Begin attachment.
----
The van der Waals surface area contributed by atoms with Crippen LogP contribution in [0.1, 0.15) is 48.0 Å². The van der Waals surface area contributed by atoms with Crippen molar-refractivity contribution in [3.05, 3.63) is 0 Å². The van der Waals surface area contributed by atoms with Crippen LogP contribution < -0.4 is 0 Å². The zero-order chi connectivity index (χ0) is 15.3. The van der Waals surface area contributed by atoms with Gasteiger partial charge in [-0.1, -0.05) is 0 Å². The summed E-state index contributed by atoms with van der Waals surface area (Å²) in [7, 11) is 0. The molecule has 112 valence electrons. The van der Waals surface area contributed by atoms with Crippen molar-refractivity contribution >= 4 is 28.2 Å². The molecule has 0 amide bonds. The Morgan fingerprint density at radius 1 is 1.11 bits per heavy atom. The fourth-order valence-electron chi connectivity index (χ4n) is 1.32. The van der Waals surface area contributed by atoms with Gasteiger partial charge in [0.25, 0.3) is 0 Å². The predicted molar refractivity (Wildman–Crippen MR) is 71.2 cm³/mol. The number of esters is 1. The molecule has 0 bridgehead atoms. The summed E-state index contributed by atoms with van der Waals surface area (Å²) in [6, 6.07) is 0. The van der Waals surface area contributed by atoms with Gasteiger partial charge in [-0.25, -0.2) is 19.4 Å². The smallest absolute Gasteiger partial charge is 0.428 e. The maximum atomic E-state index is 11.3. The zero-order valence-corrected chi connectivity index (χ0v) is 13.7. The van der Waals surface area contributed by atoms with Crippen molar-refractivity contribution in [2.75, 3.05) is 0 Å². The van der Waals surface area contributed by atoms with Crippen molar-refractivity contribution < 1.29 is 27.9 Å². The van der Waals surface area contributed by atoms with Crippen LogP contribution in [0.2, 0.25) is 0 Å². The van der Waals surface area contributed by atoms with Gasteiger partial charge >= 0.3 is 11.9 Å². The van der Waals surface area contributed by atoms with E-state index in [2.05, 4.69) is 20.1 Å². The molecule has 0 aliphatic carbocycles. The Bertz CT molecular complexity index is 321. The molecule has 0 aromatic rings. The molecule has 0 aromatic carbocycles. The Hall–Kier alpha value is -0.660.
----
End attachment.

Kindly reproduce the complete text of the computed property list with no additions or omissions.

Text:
The van der Waals surface area contributed by atoms with Crippen LogP contribution in [0.1, 0.15) is 48.0 Å². The van der Waals surface area contributed by atoms with Crippen molar-refractivity contribution in [3.05, 3.63) is 0 Å². The van der Waals surface area contributed by atoms with Crippen LogP contribution < -0.4 is 0 Å². The zero-order chi connectivity index (χ0) is 15.3. The van der Waals surface area contributed by atoms with Gasteiger partial charge in [-0.1, -0.05) is 0 Å². The summed E-state index contributed by atoms with van der Waals surface area (Å²) in [7, 11) is 0. The molecule has 112 valence electrons. The van der Waals surface area contributed by atoms with Crippen molar-refractivity contribution >= 4 is 28.2 Å². The molecule has 0 amide bonds. The Morgan fingerprint density at radius 1 is 1.11 bits per heavy atom. The fourth-order valence-electron chi connectivity index (χ4n) is 1.32. The van der Waals surface area contributed by atoms with Gasteiger partial charge in [0.25, 0.3) is 0 Å². The predicted molar refractivity (Wildman–Crippen MR) is 71.2 cm³/mol. The number of esters is 1. The molecule has 0 bridgehead atoms. The summed E-state index contributed by atoms with van der Waals surface area (Å²) in [6, 6.07) is 0. The van der Waals surface area contributed by atoms with Gasteiger partial charge in [-0.25, -0.2) is 19.4 Å². The smallest absolute Gasteiger partial charge is 0.428 e. The maximum atomic E-state index is 11.3. The zero-order valence-corrected chi connectivity index (χ0v) is 13.7. The van der Waals surface area contributed by atoms with Crippen molar-refractivity contribution in [2.75, 3.05) is 0 Å². The van der Waals surface area contributed by atoms with Crippen molar-refractivity contribution < 1.29 is 27.9 Å². The van der Waals surface area contributed by atoms with Crippen LogP contribution in [0.2, 0.25) is 0 Å². The van der Waals surface area contributed by atoms with Gasteiger partial charge >= 0.3 is 11.9 Å². The van der Waals surface area contributed by atoms with E-state index in [2.05, 4.69) is 20.1 Å². The molecule has 0 aliphatic carbocycles. The Bertz CT molecular complexity index is 321. The molecule has 0 aromatic rings. The molecule has 0 aromatic carbocycles. The Hall–Kier alpha value is -0.660.